Not much written about this picturesque bronze age cairn on the top of Knockastia (Cnoc Aiste) in Co. Westmeath but is was obviously a place of enormous importance to our Bronze Age ancestors. Cnoc Aiste can be pretty difficult to find but luckily an old farmer was able to point us in the direction, sadly later on through some poor reversing on my behalf I ended up destroying the grass verge outside his hedge, he looked very confused by my driving and apologies were given! Its a short but surprisingly steep 210 metre climb to the top of of the hill, once there the views around the Westmeath countryside are breathtaking especially considering how lucky we were with the clear, crisp September day. Cnoc Aiste is the site of a covered 20m metre cairn, it was excavated in 1932 by the Harvard Archaeological Society and remains of 44 graves were uncovered, most of the graves belonged to noblemen and high ranking officials.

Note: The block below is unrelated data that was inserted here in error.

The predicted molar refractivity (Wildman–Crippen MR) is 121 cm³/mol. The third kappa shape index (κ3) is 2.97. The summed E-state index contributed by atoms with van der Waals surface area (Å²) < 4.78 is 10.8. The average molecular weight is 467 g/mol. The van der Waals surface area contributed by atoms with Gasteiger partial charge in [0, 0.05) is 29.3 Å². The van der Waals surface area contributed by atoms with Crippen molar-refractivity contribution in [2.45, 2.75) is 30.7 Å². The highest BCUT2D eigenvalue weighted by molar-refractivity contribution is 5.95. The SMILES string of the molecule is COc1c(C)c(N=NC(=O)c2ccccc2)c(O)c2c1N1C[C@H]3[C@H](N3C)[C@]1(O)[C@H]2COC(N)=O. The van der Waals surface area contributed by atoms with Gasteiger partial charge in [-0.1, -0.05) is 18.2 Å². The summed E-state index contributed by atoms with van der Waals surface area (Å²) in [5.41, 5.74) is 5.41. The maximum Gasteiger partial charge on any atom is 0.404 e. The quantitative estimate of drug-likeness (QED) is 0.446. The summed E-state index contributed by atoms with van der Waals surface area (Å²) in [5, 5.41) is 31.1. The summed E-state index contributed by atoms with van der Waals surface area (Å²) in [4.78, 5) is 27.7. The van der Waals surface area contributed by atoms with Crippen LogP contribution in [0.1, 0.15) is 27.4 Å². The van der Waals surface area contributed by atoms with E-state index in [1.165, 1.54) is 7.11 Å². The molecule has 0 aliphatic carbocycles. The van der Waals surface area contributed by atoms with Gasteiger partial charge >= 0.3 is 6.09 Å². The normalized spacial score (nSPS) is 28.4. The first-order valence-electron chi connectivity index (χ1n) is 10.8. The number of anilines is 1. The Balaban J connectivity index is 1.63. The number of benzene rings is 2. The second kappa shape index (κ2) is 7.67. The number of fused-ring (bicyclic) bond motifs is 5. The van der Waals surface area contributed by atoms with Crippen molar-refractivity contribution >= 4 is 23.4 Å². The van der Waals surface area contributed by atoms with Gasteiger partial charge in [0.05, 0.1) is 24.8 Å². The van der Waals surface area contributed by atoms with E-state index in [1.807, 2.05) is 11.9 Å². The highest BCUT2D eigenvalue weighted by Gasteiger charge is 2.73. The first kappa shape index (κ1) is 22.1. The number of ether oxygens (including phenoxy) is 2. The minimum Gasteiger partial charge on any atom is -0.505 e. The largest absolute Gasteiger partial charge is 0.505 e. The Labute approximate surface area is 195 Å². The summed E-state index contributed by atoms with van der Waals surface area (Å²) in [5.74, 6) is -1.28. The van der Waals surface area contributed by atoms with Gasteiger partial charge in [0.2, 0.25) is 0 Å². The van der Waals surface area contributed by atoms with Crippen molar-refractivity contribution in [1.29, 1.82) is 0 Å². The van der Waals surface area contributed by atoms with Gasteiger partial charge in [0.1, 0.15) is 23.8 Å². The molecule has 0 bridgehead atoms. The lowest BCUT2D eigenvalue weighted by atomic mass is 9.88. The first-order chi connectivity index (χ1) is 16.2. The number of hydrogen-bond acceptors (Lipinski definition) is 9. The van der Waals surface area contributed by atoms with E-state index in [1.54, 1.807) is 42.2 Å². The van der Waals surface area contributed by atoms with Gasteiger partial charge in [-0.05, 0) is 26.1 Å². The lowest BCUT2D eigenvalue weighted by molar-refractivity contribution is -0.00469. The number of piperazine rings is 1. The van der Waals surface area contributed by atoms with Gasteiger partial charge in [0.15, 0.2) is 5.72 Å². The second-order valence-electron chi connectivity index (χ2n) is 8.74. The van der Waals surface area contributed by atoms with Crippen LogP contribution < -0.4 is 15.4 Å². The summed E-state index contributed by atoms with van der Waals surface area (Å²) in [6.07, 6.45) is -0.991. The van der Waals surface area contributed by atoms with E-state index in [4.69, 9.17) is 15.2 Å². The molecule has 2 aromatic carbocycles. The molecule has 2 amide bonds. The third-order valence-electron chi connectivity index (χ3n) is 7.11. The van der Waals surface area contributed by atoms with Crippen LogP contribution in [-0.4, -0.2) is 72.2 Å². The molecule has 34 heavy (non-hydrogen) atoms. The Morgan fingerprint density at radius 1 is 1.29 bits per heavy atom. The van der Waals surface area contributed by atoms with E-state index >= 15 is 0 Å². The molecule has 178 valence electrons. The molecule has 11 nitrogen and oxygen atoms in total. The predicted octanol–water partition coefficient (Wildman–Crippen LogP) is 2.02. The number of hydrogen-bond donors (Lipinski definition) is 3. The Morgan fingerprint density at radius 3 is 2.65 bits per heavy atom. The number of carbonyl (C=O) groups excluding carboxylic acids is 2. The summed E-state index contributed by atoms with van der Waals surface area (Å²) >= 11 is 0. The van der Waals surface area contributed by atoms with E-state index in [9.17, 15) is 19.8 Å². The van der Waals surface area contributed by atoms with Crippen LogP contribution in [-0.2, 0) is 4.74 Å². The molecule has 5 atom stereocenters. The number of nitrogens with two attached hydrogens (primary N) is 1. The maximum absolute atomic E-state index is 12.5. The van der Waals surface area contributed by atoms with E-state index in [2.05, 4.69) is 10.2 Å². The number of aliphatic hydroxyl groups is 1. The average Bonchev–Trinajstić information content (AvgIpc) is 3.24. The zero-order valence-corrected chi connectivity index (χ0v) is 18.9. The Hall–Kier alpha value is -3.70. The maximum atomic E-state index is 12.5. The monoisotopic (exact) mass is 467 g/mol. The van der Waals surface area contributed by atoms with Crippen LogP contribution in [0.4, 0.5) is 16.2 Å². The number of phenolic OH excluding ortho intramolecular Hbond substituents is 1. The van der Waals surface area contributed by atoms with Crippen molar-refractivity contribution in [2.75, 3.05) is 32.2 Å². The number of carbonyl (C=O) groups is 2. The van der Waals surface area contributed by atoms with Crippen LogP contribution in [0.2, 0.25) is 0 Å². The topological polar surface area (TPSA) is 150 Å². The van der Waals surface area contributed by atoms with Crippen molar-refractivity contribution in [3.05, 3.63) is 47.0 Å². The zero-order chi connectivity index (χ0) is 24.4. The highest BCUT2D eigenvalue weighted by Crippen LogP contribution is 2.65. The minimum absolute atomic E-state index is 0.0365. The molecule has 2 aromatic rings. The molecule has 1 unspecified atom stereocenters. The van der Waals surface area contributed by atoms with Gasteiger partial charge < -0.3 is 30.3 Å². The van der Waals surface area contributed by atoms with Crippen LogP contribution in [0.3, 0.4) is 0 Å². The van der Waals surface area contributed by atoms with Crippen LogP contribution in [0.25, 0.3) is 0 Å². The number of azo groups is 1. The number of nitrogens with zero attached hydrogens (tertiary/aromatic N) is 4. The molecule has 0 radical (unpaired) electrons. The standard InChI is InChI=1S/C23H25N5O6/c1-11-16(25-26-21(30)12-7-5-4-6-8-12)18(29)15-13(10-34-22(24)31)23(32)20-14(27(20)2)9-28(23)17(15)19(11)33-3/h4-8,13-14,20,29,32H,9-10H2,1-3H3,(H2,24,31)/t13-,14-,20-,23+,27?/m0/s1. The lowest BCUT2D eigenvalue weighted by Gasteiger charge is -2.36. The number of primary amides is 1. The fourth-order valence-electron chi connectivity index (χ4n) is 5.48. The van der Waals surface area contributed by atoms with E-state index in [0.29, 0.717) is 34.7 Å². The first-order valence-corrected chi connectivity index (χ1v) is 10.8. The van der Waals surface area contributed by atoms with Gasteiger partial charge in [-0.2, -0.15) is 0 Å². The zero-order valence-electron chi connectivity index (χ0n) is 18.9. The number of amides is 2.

The folklore of the area also says that Queen Maebh’s warriors retreated here to tend to their wounds during the epic Táin Bó Cuailgne (Cattle Raid of Cooley). The sites importance on a national scale is shown by its alignment with many other cairns in the country. One bit of information I didn’t know before scaling the hill was that Cnoc Aiste was also the site of public gallows in Westmeath during the 1700 and 1800s which adds to the morbid-mystique of this wonderful place.
GPS: 53.44024, -7.63004